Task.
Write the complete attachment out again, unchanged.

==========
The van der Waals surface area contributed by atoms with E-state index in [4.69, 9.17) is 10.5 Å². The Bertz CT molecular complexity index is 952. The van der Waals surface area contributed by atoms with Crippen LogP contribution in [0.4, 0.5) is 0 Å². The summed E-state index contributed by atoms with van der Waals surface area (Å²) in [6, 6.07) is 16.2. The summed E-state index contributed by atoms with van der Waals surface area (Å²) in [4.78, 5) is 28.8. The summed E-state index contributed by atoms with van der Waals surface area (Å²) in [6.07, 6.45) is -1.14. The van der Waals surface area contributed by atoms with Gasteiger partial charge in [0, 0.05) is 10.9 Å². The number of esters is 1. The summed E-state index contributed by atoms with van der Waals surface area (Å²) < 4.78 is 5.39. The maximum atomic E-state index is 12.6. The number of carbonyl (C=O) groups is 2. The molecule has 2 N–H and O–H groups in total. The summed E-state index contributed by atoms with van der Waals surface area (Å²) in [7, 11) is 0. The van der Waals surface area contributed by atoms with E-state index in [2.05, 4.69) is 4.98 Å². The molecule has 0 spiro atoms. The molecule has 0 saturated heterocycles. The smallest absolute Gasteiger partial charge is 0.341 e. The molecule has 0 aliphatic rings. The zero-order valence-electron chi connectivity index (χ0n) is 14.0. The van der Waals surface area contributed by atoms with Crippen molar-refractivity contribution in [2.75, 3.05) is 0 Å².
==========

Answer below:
The van der Waals surface area contributed by atoms with E-state index in [4.69, 9.17) is 10.5 Å². The Bertz CT molecular complexity index is 952. The van der Waals surface area contributed by atoms with Crippen LogP contribution in [0.4, 0.5) is 0 Å². The summed E-state index contributed by atoms with van der Waals surface area (Å²) in [6, 6.07) is 16.2. The summed E-state index contributed by atoms with van der Waals surface area (Å²) in [4.78, 5) is 28.8. The summed E-state index contributed by atoms with van der Waals surface area (Å²) in [6.07, 6.45) is -1.14. The van der Waals surface area contributed by atoms with Gasteiger partial charge in [0, 0.05) is 10.9 Å². The number of esters is 1. The summed E-state index contributed by atoms with van der Waals surface area (Å²) < 4.78 is 5.39. The maximum atomic E-state index is 12.6. The number of carbonyl (C=O) groups is 2. The molecule has 2 N–H and O–H groups in total. The summed E-state index contributed by atoms with van der Waals surface area (Å²) in [7, 11) is 0. The van der Waals surface area contributed by atoms with E-state index in [2.05, 4.69) is 4.98 Å². The molecule has 0 spiro atoms. The molecule has 0 saturated heterocycles. The smallest absolute Gasteiger partial charge is 0.341 e. The molecule has 0 aliphatic rings. The zero-order valence-electron chi connectivity index (χ0n) is 14.0. The van der Waals surface area contributed by atoms with Crippen molar-refractivity contribution in [2.75, 3.05) is 0 Å².